The rest of the paper is organized as follows. In Sect. 2, under the assumption of (1.5) is false, we prove that the maximal time of existence for the strong solution is $$T^{*}=+\infty$$, where the standard energy estimate is used and it holds uniform in time. In Sect. 3, we show that $$\Vert \nabla u\Vert _{L^{\infty }(0,T;L^{2})}$$ will never blow up in finite time, which combines the blow-up criterion in Theorem 1.1, global existence of strong solution is proved in Theorem 1.2 provided the initial data of velocity and temperature are suitably small under the $$L^{2}$$-norm. Finally, in Sect. 4, exponential decay rate of the strong solution is obtained.

## Blow-up criterion

Now, we state some uniform a priori estimates to prove Theorem 1.1.

### Lemma 2.1

Under the conditions of Theorem 1.1, it holds that

\begin{aligned}& \sup_{0\leqslant t\leqslant T} \bigl\Vert \theta (t) \bigr\Vert _{L^{2}}^{2}+ \int _{0} ^{T}\kappa \bigl\Vert \nabla {\theta (s)} \bigr\Vert _{L^{2}}^{2}\,ds= \Vert {\theta _{0}} \Vert _{L^{2}}^{2}\leqslant K_{2}, \end{aligned}
(2.1)
\begin{aligned}& \sup_{0\leqslant t\leqslant T} \bigl\Vert u(t) \bigr\Vert _{L^{2}}^{2}+ \int _{0}^{T} \mu \bigl\Vert \nabla {u(s)} \bigr\Vert _{L^{2}}^{2}\,ds\leqslant \Vert u_{0} \Vert _{L^{2}}^{2}+ \frac{4}{ \mu \kappa } \Vert {\theta _{0}} \Vert _{L^{2}}^{2} \leqslant K_{1}+ \frac{4K_{2}}{ \mu \kappa }. \end{aligned}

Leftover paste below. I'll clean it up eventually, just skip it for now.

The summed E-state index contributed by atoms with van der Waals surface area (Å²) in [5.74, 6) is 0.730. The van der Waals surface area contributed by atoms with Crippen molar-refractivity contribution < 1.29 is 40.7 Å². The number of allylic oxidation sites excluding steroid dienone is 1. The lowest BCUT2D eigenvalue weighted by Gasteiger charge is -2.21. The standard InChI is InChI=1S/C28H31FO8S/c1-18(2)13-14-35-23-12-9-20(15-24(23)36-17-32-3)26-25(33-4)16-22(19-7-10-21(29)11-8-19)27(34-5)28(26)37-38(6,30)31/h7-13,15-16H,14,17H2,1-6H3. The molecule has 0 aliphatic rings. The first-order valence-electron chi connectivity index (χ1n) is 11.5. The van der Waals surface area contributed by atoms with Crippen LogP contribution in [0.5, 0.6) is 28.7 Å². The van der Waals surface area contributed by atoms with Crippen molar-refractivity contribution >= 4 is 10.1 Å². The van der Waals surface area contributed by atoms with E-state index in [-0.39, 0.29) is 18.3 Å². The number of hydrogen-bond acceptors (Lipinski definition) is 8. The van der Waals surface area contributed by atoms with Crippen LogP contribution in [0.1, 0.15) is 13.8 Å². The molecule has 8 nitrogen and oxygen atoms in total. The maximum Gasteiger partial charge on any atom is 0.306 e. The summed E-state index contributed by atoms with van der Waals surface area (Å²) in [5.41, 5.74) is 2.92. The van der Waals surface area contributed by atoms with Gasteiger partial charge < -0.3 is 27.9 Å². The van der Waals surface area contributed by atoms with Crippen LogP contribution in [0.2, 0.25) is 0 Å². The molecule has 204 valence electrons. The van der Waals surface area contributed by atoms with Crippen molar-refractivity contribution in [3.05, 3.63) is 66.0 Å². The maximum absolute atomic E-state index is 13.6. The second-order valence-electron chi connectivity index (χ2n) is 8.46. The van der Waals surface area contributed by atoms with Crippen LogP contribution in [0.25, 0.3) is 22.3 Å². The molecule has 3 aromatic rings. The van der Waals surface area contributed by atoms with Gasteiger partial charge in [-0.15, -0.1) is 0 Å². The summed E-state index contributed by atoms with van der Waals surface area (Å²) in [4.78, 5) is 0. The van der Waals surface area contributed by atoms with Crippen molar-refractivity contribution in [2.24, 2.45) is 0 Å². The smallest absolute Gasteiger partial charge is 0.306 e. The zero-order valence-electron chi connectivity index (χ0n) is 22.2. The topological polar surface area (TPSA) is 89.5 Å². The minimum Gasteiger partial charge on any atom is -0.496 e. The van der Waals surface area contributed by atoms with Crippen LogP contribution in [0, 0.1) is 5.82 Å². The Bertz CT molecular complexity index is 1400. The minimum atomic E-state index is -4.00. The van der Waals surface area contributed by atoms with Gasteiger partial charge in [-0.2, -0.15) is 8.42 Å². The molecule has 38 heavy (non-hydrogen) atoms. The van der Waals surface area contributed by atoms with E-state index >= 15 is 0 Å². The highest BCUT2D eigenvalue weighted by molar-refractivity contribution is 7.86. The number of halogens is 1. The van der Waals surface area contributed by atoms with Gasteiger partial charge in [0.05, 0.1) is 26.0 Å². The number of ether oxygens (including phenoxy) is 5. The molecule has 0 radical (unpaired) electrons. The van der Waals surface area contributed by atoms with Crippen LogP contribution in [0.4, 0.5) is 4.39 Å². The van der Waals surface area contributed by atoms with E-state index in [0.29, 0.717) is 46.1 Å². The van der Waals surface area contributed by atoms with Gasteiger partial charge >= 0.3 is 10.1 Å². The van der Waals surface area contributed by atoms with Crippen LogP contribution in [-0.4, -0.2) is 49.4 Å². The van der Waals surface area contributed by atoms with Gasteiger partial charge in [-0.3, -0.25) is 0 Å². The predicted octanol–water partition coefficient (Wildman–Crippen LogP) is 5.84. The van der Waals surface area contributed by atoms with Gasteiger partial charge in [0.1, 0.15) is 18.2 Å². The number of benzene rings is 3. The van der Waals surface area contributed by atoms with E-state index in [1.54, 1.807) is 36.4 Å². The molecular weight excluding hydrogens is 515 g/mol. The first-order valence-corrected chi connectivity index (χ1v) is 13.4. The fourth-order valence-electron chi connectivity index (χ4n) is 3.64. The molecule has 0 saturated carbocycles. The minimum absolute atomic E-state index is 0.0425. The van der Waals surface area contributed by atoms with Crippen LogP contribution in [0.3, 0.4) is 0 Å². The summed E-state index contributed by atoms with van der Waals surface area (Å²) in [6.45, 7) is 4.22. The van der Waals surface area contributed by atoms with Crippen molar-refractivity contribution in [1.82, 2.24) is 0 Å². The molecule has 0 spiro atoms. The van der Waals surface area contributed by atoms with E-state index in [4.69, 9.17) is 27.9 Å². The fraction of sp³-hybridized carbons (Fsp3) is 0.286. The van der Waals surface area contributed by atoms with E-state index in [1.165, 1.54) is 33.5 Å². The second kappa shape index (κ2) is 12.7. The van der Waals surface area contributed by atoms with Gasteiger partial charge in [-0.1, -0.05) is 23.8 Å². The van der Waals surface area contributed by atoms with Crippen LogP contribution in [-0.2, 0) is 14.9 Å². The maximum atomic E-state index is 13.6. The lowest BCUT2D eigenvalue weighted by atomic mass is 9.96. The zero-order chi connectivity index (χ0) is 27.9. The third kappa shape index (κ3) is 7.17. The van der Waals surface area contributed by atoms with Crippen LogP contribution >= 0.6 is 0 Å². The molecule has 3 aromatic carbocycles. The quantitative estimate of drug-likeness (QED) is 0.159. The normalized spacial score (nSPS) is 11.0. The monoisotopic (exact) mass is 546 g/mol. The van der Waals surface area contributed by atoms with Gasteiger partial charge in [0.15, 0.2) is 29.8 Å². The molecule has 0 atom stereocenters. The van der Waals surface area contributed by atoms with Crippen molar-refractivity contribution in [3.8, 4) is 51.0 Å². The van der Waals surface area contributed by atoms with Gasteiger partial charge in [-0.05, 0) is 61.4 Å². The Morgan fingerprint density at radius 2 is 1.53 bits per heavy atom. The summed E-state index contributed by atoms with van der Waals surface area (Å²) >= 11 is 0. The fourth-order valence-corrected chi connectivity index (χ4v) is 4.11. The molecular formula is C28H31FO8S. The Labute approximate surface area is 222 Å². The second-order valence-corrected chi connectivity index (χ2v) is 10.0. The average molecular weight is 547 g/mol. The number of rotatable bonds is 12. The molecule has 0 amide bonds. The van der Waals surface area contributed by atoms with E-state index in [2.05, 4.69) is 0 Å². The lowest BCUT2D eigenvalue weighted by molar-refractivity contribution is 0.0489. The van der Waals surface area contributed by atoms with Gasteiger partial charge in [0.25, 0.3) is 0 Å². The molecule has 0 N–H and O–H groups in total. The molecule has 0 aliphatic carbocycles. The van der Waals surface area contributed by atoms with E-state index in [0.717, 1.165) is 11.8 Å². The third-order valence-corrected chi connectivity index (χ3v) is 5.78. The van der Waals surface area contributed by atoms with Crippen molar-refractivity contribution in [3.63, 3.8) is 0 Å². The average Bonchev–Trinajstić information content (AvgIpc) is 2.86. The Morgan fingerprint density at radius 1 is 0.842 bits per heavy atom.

(2.2)

### Proof

Multiplying temperature equation (1.1)2 by θ integration by part and using divergence free property, we get

$$\frac{1}{2}\frac{d}{dt} \bigl\Vert \theta (t) \bigr\Vert _{L^{2}}^{2}+ \kappa \bigl\Vert \nabla { \theta (s)} \bigr\Vert _{L^{2}}^{2} = 0,$$
(2.3)

integrating (2.3) over $$(0,t)$$, (2.1) is proved.

Multiplying momentum equation (1.1)1 by u and using the Poicaré inequality, we obtain

$$\frac{1}{2}\frac{d}{dt} \bigl\Vert u(t) \bigr\Vert _{L^{2}}^{2}+ \mu \Vert \nabla {u} \Vert _{L ^{2}}^{2}\leqslant \Vert u \Vert _{L^{2}} \Vert \theta \Vert _{L^{2}}\leqslant \frac{ \mu }{2} \Vert \nabla u \Vert _{L^{2}}^{2} + \frac{2}{\mu } \Vert \nabla \theta \Vert _{L^{2}}^{2}.$$